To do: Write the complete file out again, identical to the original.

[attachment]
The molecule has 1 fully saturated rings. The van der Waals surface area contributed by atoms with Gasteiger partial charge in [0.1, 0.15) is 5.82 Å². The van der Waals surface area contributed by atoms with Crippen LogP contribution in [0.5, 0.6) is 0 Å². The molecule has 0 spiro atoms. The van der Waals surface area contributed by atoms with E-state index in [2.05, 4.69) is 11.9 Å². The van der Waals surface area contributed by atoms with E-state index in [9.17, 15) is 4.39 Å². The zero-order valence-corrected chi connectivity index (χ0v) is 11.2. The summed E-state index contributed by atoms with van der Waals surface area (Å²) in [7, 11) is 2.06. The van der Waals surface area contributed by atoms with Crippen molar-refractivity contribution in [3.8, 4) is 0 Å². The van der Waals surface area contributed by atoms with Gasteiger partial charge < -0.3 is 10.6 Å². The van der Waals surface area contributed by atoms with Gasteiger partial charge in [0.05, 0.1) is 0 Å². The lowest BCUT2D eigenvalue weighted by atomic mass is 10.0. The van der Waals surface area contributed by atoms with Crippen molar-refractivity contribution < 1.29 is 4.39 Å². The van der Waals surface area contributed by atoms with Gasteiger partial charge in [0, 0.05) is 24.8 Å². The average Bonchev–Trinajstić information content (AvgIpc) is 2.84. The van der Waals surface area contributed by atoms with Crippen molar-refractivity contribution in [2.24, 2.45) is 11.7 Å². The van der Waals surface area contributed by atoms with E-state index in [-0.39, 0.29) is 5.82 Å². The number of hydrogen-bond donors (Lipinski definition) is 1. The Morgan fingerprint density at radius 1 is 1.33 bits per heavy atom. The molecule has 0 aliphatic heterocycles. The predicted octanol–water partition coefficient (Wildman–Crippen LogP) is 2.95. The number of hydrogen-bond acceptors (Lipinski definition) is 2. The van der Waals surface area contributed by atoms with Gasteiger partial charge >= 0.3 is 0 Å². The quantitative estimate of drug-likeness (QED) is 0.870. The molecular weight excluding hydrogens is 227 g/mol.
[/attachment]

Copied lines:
The molecule has 1 fully saturated rings. The van der Waals surface area contributed by atoms with Gasteiger partial charge in [0.1, 0.15) is 5.82 Å². The van der Waals surface area contributed by atoms with Crippen LogP contribution in [0.5, 0.6) is 0 Å². The molecule has 0 spiro atoms. The van der Waals surface area contributed by atoms with E-state index in [2.05, 4.69) is 11.9 Å². The van der Waals surface area contributed by atoms with E-state index in [9.17, 15) is 4.39 Å². The zero-order valence-corrected chi connectivity index (χ0v) is 11.2. The summed E-state index contributed by atoms with van der Waals surface area (Å²) in [7, 11) is 2.06. The van der Waals surface area contributed by atoms with Crippen molar-refractivity contribution in [3.8, 4) is 0 Å². The van der Waals surface area contributed by atoms with Gasteiger partial charge < -0.3 is 10.6 Å². The van der Waals surface area contributed by atoms with Gasteiger partial charge in [0.05, 0.1) is 0 Å². The lowest BCUT2D eigenvalue weighted by atomic mass is 10.0. The van der Waals surface area contributed by atoms with Crippen molar-refractivity contribution < 1.29 is 4.39 Å². The van der Waals surface area contributed by atoms with Gasteiger partial charge in [0, 0.05) is 24.8 Å². The average Bonchev–Trinajstić information content (AvgIpc) is 2.84. The van der Waals surface area contributed by atoms with Crippen molar-refractivity contribution in [2.24, 2.45) is 11.7 Å². The van der Waals surface area contributed by atoms with E-state index in [-0.39, 0.29) is 5.82 Å². The number of hydrogen-bond donors (Lipinski definition) is 1. The Morgan fingerprint density at radius 1 is 1.33 bits per heavy atom. The molecule has 0 aliphatic heterocycles. The predicted octanol–water partition coefficient (Wildman–Crippen LogP) is 2.95. The number of hydrogen-bond acceptors (Lipinski definition) is 2. The van der Waals surface area contributed by atoms with Gasteiger partial charge >= 0.3 is 0 Å². The quantitative estimate of drug-likeness (QED) is 0.870. The molecular weight excluding hydrogens is 227 g/mol.